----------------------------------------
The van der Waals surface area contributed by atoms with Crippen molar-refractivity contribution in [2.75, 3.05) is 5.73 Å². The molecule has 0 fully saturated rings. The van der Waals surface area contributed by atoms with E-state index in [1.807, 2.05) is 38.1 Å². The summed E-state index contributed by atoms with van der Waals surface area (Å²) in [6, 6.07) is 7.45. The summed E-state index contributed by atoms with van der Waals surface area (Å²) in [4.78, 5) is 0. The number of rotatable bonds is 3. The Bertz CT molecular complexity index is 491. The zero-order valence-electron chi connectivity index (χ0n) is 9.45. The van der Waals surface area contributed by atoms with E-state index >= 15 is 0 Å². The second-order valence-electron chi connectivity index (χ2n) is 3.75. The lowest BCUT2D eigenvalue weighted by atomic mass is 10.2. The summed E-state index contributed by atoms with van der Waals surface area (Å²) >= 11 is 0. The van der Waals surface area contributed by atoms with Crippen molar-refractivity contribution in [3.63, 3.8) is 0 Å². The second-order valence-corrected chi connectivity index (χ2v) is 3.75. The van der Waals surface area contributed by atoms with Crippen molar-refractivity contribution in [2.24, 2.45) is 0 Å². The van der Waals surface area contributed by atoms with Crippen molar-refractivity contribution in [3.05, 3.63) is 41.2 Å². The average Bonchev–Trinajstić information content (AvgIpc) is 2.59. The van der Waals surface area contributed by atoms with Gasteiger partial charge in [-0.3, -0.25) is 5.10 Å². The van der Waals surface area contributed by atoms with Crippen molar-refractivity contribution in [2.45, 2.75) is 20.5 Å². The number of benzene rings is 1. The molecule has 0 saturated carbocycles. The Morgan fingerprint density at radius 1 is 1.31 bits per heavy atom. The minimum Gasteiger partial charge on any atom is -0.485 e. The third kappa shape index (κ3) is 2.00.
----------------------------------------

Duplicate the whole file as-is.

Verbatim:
The van der Waals surface area contributed by atoms with Crippen molar-refractivity contribution in [2.75, 3.05) is 5.73 Å². The molecule has 0 fully saturated rings. The van der Waals surface area contributed by atoms with E-state index in [1.807, 2.05) is 38.1 Å². The summed E-state index contributed by atoms with van der Waals surface area (Å²) in [6, 6.07) is 7.45. The summed E-state index contributed by atoms with van der Waals surface area (Å²) in [4.78, 5) is 0. The number of rotatable bonds is 3. The Bertz CT molecular complexity index is 491. The zero-order valence-electron chi connectivity index (χ0n) is 9.45. The van der Waals surface area contributed by atoms with E-state index >= 15 is 0 Å². The second-order valence-electron chi connectivity index (χ2n) is 3.75. The lowest BCUT2D eigenvalue weighted by atomic mass is 10.2. The summed E-state index contributed by atoms with van der Waals surface area (Å²) >= 11 is 0. The van der Waals surface area contributed by atoms with Crippen molar-refractivity contribution in [3.63, 3.8) is 0 Å². The second-order valence-corrected chi connectivity index (χ2v) is 3.75. The van der Waals surface area contributed by atoms with Crippen molar-refractivity contribution in [2.24, 2.45) is 0 Å². The van der Waals surface area contributed by atoms with Crippen molar-refractivity contribution in [3.05, 3.63) is 41.2 Å². The average Bonchev–Trinajstić information content (AvgIpc) is 2.59. The van der Waals surface area contributed by atoms with Gasteiger partial charge in [-0.3, -0.25) is 5.10 Å². The van der Waals surface area contributed by atoms with Crippen molar-refractivity contribution in [2.45, 2.75) is 20.5 Å². The number of benzene rings is 1. The molecule has 0 saturated carbocycles. The Morgan fingerprint density at radius 1 is 1.31 bits per heavy atom. The minimum Gasteiger partial charge on any atom is -0.485 e. The third kappa shape index (κ3) is 2.00.